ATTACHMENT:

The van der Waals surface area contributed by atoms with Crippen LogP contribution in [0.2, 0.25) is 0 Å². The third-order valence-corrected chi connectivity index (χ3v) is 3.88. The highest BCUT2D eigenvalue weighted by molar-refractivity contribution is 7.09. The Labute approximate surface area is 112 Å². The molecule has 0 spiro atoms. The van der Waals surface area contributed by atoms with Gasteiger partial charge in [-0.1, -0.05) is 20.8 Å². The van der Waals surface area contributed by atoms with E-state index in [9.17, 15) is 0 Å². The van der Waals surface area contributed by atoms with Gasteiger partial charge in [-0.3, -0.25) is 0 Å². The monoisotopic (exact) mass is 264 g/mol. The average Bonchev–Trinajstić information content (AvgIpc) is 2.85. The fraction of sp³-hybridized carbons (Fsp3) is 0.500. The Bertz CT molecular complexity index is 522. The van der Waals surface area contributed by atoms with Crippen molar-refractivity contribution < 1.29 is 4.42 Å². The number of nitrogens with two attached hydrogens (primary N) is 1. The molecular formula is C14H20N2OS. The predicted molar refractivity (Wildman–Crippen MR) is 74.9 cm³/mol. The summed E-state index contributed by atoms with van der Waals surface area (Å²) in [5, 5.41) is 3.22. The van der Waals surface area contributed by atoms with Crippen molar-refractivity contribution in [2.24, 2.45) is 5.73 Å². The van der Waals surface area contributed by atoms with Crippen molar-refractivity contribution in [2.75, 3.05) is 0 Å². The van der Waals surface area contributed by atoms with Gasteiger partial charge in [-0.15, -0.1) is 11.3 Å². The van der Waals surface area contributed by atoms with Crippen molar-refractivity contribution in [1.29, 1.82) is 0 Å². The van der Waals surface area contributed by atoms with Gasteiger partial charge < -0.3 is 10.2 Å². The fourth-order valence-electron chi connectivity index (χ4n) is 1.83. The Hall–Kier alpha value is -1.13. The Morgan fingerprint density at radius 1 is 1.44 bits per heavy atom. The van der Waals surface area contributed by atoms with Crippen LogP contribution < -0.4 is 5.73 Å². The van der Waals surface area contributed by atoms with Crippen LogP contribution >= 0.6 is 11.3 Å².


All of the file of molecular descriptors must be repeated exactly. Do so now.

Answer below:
The van der Waals surface area contributed by atoms with Crippen LogP contribution in [0.2, 0.25) is 0 Å². The third-order valence-corrected chi connectivity index (χ3v) is 3.88. The highest BCUT2D eigenvalue weighted by molar-refractivity contribution is 7.09. The Labute approximate surface area is 112 Å². The molecule has 0 spiro atoms. The van der Waals surface area contributed by atoms with Gasteiger partial charge in [-0.1, -0.05) is 20.8 Å². The van der Waals surface area contributed by atoms with E-state index in [9.17, 15) is 0 Å². The van der Waals surface area contributed by atoms with Gasteiger partial charge in [-0.3, -0.25) is 0 Å². The monoisotopic (exact) mass is 264 g/mol. The average Bonchev–Trinajstić information content (AvgIpc) is 2.85. The fraction of sp³-hybridized carbons (Fsp3) is 0.500. The Bertz CT molecular complexity index is 522. The van der Waals surface area contributed by atoms with Crippen molar-refractivity contribution < 1.29 is 4.42 Å². The number of nitrogens with two attached hydrogens (primary N) is 1. The molecular formula is C14H20N2OS. The predicted molar refractivity (Wildman–Crippen MR) is 74.9 cm³/mol. The summed E-state index contributed by atoms with van der Waals surface area (Å²) in [5, 5.41) is 3.22. The van der Waals surface area contributed by atoms with Crippen molar-refractivity contribution in [2.24, 2.45) is 5.73 Å². The van der Waals surface area contributed by atoms with Crippen molar-refractivity contribution in [2.75, 3.05) is 0 Å². The van der Waals surface area contributed by atoms with Gasteiger partial charge in [-0.15, -0.1) is 11.3 Å². The van der Waals surface area contributed by atoms with Crippen molar-refractivity contribution in [1.29, 1.82) is 0 Å². The van der Waals surface area contributed by atoms with Gasteiger partial charge < -0.3 is 10.2 Å². The fourth-order valence-electron chi connectivity index (χ4n) is 1.83. The Hall–Kier alpha value is -1.13. The Morgan fingerprint density at radius 1 is 1.44 bits per heavy atom. The van der Waals surface area contributed by atoms with Crippen LogP contribution < -0.4 is 5.73 Å². The van der Waals surface area contributed by atoms with Crippen LogP contribution >= 0.6 is 11.3 Å².